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Packaging Online Education

Ineke Caycedo
VP, Brand Development

A Case Study of NC State University Online and Distance Education

Online education has been the fastest growing segment of higher education for the past decade and has become the single most competitive market arena in all of academia. In 2014, about 72% of all institutions of higher education offered some form of online or distance education programming, with more entering the marketplace every year.

For more than a decade, for-profit educational providers drove the competition, pursuing online education students with aggressive marketing campaigns to increase market share.  But in recent years, for-profits have been damaged by political and economic forces leading public and private non-profits jumped into the online arena. Their strategy, to rapidly expand new students, both nationwide and internationally.

Increased Competition in Online Education

The result is that hundreds of millions of dollars are being invested each year into paid advertising in online education for student recruitment. The largest amount of those spends are now coming from non-profit colleges and universities.

Advertising alone, however, does not put students in virtual seats.  Once a prospect has been enticed to the institution’s website doorstep schools quickly present him or her with a clear understanding of the benefits of online learning. Additionally, prospects learn of the programs available, the institution’s unique advantages, and how to apply. These features are believed to be paramount to converting today’s savvy consumer prospects into students.

On the other hand, this is where many organizations lose prospects. Websites for online programs are often confusing and off-putting, discouraging potential students.

However, for many online education prospects, the experience of bouncing around an institution’s website is frustrating. Prospect are forced to determine program offerings, cost, and application and enrollment requirements by navigating unconnected pages. Many simply – and quickly – click to a competitor site.

The Challenge

NC State University Distance and Online Education embodied the dilemma discussed above. Their online programs and web pages were managed by departments residing in the University’s various colleges.

The University’s mindset was, “If we offer the program, students will come.”

In similar light, there was little institutional support or budget for creating a central digital marketing and student recruitment infrastructure around online education. Furthermore, many believed that there was little competition for online programs in North Carolina. So they saw little need to invest in marketing or a high-end website.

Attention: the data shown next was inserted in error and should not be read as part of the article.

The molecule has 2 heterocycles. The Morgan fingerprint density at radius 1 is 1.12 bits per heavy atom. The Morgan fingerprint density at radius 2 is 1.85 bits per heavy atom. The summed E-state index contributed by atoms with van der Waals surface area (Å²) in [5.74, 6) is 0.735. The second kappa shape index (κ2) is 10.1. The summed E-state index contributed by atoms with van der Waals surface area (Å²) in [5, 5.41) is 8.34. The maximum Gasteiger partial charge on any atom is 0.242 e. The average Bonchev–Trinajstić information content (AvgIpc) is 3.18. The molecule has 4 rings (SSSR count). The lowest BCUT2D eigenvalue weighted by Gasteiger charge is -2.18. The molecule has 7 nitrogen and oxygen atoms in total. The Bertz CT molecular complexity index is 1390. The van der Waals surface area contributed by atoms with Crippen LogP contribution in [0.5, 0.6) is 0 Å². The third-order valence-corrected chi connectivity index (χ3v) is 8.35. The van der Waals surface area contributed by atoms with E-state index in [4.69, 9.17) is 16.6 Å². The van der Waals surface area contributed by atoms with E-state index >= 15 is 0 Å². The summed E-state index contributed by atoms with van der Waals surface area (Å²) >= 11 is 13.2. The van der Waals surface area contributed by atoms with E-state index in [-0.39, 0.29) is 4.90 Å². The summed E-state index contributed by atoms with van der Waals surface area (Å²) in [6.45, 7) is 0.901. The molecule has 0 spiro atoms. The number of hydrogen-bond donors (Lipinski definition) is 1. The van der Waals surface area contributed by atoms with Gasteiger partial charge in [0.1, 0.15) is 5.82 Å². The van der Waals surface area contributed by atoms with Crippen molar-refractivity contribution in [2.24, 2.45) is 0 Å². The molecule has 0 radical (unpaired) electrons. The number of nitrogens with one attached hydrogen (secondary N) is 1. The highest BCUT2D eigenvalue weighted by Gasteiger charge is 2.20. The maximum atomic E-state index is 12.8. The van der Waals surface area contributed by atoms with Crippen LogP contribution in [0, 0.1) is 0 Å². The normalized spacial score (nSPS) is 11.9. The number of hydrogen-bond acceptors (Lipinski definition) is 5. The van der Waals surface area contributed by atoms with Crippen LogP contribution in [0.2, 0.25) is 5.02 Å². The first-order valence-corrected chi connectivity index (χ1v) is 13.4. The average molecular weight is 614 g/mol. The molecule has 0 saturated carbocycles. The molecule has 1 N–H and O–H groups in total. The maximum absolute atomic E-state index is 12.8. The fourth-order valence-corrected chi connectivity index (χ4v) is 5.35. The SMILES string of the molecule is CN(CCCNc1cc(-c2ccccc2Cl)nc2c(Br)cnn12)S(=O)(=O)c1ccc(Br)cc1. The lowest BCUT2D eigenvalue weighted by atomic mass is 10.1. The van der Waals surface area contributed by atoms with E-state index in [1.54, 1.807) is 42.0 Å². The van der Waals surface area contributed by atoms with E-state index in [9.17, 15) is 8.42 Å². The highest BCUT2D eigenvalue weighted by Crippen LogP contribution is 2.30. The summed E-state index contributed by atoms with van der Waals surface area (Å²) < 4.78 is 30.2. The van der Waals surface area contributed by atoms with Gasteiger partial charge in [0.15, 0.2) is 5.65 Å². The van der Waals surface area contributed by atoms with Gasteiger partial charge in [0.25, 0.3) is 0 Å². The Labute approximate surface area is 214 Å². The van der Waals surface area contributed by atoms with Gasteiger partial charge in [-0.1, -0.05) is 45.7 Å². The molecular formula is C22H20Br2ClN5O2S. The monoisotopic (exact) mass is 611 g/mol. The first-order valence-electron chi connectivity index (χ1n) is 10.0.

The outcome of this attitude was a bewildering array of web pages for online programs. There were more than 85 pages, each presented differently and often buried in departmental websites.

The University’s Online and Distance Education programs suffered from three major hurdles:

  • Lack of a University-wide format for consistent course and program descriptions, resulting in a confusing presentation responsible for the loss of many prospects;
  • Absence of strong and compelling key messages that clearly defined reasons to choose NC State Online and Distance programs; and enrolling in NC State Online and Distance programs was the best choice;
  • And no clear motivational calls-to-action that guided prospects along the decision-making path to application.

Prospects were confused.

The Solution

Moving forward, University leadership acknowledged that the increase in competitiveness in the online marketplace demanded a new approach and it allocated dollars to create a centralized, forward-looking web presence for NC State Online and Distance Education. The website would serve as the primary entry point for prospects responding to University marketing.

Consumer Packaging

Young woman in a group using a tablet to browse NC State Online Education programs

The initial process involved developing a user experience (UX) designed from the student point of view. To understand what the experience would look like, EMG created a set of user stories that defined each of the key users of the website. Stories defined:

  • attributes of the user
  • their characteristics
  • reasons for visiting the site
  • what they wanted from it
  • how they used it
  • the frustrations they experienced.

User Experience

Furthermore, the user stories informed a detailed information architecture and UX-friendly design that strategically:

  • identified content
  • focused the navigation in intuitive ways
  • offered visual cues to help users navigate the site
  • provided multiple ways to access areas of interest
  • presented clear and prominent calls to action.

Site Functionality

Another key goal for the site was to make searching, finding, and viewing programs easy for users. EMG developed a custom application to dynamically pull course information, application deadlines, costs, and other data from databases and websites across the University. To emphasize, this critical programming component was the “secret” behind keeping information on the site fresh and timely, while minimizing workloads for the NC State Online and Distance Education team.


To point out, an online program director recently stated, “We didn’t know what we were missing because we worked in silos. But by working together, we have all gained more by maximizing resources and implementing new strategies to recruit online students through a centralized portal.”

Visit to see the final product.

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